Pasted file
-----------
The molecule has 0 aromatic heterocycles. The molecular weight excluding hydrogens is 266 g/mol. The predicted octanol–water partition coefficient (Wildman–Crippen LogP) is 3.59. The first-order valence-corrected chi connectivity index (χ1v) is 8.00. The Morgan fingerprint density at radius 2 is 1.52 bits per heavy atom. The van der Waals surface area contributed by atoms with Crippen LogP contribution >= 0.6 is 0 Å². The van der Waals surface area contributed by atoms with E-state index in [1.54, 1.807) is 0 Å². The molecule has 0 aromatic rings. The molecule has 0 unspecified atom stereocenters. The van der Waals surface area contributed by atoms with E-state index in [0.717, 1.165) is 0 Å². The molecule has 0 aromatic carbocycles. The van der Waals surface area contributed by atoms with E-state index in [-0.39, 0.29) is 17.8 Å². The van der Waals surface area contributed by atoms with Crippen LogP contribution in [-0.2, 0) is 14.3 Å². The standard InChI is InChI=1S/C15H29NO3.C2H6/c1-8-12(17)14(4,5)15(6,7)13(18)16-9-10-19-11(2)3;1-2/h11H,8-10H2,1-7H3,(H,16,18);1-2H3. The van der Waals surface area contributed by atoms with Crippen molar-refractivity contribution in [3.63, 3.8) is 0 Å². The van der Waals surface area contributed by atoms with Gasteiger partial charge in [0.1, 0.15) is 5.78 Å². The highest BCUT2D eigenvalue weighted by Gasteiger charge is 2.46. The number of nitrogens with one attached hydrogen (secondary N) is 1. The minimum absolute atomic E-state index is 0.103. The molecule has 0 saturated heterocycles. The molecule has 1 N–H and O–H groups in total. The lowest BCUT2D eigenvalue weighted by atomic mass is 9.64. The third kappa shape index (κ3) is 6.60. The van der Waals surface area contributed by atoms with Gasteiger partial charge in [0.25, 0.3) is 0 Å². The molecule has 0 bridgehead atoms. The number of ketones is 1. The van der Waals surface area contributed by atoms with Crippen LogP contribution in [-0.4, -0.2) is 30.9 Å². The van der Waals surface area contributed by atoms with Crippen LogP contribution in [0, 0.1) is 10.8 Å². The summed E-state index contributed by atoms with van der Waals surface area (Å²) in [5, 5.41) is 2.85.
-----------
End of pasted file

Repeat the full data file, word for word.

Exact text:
The molecule has 0 aromatic heterocycles. The molecular weight excluding hydrogens is 266 g/mol. The predicted octanol–water partition coefficient (Wildman–Crippen LogP) is 3.59. The first-order valence-corrected chi connectivity index (χ1v) is 8.00. The Morgan fingerprint density at radius 2 is 1.52 bits per heavy atom. The van der Waals surface area contributed by atoms with Crippen LogP contribution >= 0.6 is 0 Å². The van der Waals surface area contributed by atoms with E-state index in [1.54, 1.807) is 0 Å². The molecule has 0 aromatic rings. The molecule has 0 unspecified atom stereocenters. The van der Waals surface area contributed by atoms with E-state index in [0.717, 1.165) is 0 Å². The molecule has 0 aromatic carbocycles. The van der Waals surface area contributed by atoms with E-state index in [-0.39, 0.29) is 17.8 Å². The van der Waals surface area contributed by atoms with Crippen LogP contribution in [-0.2, 0) is 14.3 Å². The standard InChI is InChI=1S/C15H29NO3.C2H6/c1-8-12(17)14(4,5)15(6,7)13(18)16-9-10-19-11(2)3;1-2/h11H,8-10H2,1-7H3,(H,16,18);1-2H3. The van der Waals surface area contributed by atoms with Crippen molar-refractivity contribution in [3.63, 3.8) is 0 Å². The van der Waals surface area contributed by atoms with Gasteiger partial charge in [0.1, 0.15) is 5.78 Å². The highest BCUT2D eigenvalue weighted by Gasteiger charge is 2.46. The number of nitrogens with one attached hydrogen (secondary N) is 1. The minimum absolute atomic E-state index is 0.103. The molecule has 0 saturated heterocycles. The molecule has 1 N–H and O–H groups in total. The lowest BCUT2D eigenvalue weighted by atomic mass is 9.64. The third kappa shape index (κ3) is 6.60. The van der Waals surface area contributed by atoms with Gasteiger partial charge in [0.25, 0.3) is 0 Å². The molecule has 0 bridgehead atoms. The number of ketones is 1. The van der Waals surface area contributed by atoms with Crippen LogP contribution in [-0.4, -0.2) is 30.9 Å². The van der Waals surface area contributed by atoms with Crippen LogP contribution in [0, 0.1) is 10.8 Å². The summed E-state index contributed by atoms with van der Waals surface area (Å²) in [5, 5.41) is 2.85.